• SS Credit 4.2, Alternative Transportation, Bicycle Storage & Changing Rooms

    • Water Efficiency, 2 of 2 possible points

      • WE Credit 3.1, Water Use Reduction, 20% Reduction
      • WE Credit 3.2, Water Use Reduction, 30% Reduction
    • Energy and Atmosphere, 7 of 14 possible points

      • EA Prerequisite 1, Fundamental Building Systems Commissioning
      • EA Prerequisite 2, Minimum Energy Performance
      • EA Prerequisite 3, CFC Reduction in HVAC&R Equipment
      • EA Credit 1.1a, Optimize Energy Performance, Lighting Power
      • EA Credit 1.2a, Optimize Energy Performance, Lighting Controls
      • EA Credit 1.2b, Optimize Energy Performance, Lighting Controls
      • EA Credit 1.4a, Optimize Energy Performance, Equipment & Appliances

      • EA Credit 1.4b, Optimize Energy Performance, Equipment & Appliances

      • EA Credit 5.1, Measurement & Verification, Submetering
      • EA Credit 5.2, Measurement & Verification, Energy Costs Paid by Tenant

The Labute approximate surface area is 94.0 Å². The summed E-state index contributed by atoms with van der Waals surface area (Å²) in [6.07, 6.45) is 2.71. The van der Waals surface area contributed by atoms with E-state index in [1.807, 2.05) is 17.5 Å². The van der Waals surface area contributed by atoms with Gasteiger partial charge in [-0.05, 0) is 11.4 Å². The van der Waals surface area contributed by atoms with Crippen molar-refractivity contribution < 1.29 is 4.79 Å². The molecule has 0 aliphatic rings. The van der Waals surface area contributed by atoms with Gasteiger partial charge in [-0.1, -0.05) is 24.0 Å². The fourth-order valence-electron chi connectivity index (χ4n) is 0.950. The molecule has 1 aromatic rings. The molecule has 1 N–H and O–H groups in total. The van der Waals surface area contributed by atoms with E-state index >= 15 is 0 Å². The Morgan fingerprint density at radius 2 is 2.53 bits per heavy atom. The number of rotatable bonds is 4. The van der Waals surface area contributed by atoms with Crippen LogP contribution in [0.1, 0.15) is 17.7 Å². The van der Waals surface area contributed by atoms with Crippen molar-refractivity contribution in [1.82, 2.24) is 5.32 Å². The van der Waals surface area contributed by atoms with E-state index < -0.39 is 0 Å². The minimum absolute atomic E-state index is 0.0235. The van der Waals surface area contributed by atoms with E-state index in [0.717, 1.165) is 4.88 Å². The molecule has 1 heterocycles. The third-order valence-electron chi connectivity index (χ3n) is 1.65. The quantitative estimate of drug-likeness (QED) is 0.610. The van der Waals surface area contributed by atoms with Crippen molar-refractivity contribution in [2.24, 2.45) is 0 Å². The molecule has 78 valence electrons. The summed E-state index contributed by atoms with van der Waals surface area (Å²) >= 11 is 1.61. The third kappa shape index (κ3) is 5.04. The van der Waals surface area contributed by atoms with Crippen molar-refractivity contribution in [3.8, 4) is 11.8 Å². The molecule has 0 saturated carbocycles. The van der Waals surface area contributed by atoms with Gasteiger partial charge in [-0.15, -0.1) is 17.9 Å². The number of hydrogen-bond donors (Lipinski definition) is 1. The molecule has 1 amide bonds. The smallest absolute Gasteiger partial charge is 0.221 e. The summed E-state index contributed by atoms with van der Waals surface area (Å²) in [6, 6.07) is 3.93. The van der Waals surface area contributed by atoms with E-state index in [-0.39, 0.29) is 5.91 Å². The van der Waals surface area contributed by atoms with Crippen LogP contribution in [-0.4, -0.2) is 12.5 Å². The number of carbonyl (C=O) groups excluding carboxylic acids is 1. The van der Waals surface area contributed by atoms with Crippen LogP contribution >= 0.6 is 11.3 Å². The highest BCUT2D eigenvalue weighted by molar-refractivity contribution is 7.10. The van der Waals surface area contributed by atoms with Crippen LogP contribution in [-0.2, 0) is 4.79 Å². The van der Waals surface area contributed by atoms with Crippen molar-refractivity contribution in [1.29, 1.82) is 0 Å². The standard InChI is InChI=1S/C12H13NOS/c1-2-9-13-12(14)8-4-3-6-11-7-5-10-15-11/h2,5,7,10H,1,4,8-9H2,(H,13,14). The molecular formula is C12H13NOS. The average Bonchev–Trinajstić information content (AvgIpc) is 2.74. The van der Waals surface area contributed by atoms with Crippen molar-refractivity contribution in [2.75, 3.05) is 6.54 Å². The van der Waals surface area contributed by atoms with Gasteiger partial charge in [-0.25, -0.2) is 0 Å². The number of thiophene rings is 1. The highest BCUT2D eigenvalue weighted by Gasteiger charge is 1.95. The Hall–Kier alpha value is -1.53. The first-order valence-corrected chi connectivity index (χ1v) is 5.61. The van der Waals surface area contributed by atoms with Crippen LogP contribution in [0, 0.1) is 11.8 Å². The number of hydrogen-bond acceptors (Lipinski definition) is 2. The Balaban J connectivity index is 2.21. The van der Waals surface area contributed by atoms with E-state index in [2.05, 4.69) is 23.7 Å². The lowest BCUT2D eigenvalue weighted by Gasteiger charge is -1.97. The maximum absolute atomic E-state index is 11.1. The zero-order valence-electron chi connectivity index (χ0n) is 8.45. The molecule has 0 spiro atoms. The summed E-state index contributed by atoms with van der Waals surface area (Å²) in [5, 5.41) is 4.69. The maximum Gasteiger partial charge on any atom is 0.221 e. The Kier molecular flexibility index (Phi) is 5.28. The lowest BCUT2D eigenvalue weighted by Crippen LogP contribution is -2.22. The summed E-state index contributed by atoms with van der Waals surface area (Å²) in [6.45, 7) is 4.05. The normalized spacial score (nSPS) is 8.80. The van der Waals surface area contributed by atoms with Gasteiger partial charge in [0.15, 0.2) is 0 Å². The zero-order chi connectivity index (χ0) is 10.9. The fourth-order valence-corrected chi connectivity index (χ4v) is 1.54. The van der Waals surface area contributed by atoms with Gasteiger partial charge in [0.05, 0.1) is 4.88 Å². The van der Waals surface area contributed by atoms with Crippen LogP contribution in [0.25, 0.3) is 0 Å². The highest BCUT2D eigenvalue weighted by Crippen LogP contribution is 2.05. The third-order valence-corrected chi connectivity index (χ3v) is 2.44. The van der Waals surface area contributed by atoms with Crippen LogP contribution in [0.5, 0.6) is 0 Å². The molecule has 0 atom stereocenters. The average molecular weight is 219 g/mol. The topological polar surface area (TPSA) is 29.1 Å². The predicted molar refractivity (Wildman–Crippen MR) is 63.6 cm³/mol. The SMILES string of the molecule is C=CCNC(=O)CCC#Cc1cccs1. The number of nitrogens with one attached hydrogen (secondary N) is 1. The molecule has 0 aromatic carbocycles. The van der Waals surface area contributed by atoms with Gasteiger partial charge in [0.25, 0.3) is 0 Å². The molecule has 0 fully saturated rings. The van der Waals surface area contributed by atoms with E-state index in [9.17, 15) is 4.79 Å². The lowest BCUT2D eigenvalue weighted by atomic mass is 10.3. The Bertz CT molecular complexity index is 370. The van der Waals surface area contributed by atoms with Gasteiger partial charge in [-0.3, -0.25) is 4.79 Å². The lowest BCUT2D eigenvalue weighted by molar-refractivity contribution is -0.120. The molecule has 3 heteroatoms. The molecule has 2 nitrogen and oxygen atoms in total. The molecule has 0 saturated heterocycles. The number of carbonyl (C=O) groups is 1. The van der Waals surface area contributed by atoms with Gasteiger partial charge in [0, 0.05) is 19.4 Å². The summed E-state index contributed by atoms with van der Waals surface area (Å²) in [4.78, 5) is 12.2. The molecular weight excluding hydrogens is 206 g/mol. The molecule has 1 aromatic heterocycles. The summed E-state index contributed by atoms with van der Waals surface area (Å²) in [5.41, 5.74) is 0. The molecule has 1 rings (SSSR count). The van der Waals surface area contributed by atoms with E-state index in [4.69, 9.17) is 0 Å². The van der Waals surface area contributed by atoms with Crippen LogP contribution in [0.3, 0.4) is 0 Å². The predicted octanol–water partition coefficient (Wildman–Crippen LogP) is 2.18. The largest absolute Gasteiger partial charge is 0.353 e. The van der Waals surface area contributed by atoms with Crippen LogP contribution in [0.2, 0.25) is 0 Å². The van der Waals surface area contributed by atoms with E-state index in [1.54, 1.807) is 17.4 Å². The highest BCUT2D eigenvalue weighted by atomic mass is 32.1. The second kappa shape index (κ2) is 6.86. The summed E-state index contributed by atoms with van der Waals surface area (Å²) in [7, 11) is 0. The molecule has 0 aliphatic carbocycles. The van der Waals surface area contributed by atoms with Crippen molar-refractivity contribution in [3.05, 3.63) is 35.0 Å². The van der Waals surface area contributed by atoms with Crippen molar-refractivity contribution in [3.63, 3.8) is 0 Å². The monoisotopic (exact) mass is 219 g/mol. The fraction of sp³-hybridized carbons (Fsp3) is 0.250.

• Materials and Resources, 5 of 14 possible points

      • MR Prerequisite 1, Storage & Collection of Recyclables
      • MR Credit 2.1, Construction Waste Management, Divert 50% from Landfill

      • MR Credit 2.2, Construction Waste Management, Divert 75% from Landfill

      • MR Credit 4.1, Recycled Content, Use 5% Post-Consumer / 10% Total

      • MR Credit 4.2, Recycled Content, Use 10% Post-Consumer / 20% Total

      • MR Credit 5.1, Regional Materials, Use 20% Manufactured Regionally

    • Indoor Environmental Quality, 12 of 16 possible points

      • EQ Prerequisite 1, Minimum IAQ Performance
      • EQ Prerequisite 2, Environmental Tobacco Smoke Control
      • EQ Credit 1, Carbon Dioxide Monitoring
      • EQ Credit 2, Ventilation Efficiency
      • EQ Credit 3.1, Construction IAQ Management Plan, During Construction

      • EQ Credit 3.2, Construction IAQ Management Plan, After Construction

      • EQ Credit 4.1, Low-Emitting Materials, Adhesives & Sealants
      • EQ Credit 4.2, Low-Emitting Materials, Paints
      • EQ Credit 4.3, Low-Emitting Materials, Carpet
      • EQ Credit 4.4, Low-Emitting Materials, Composite Wood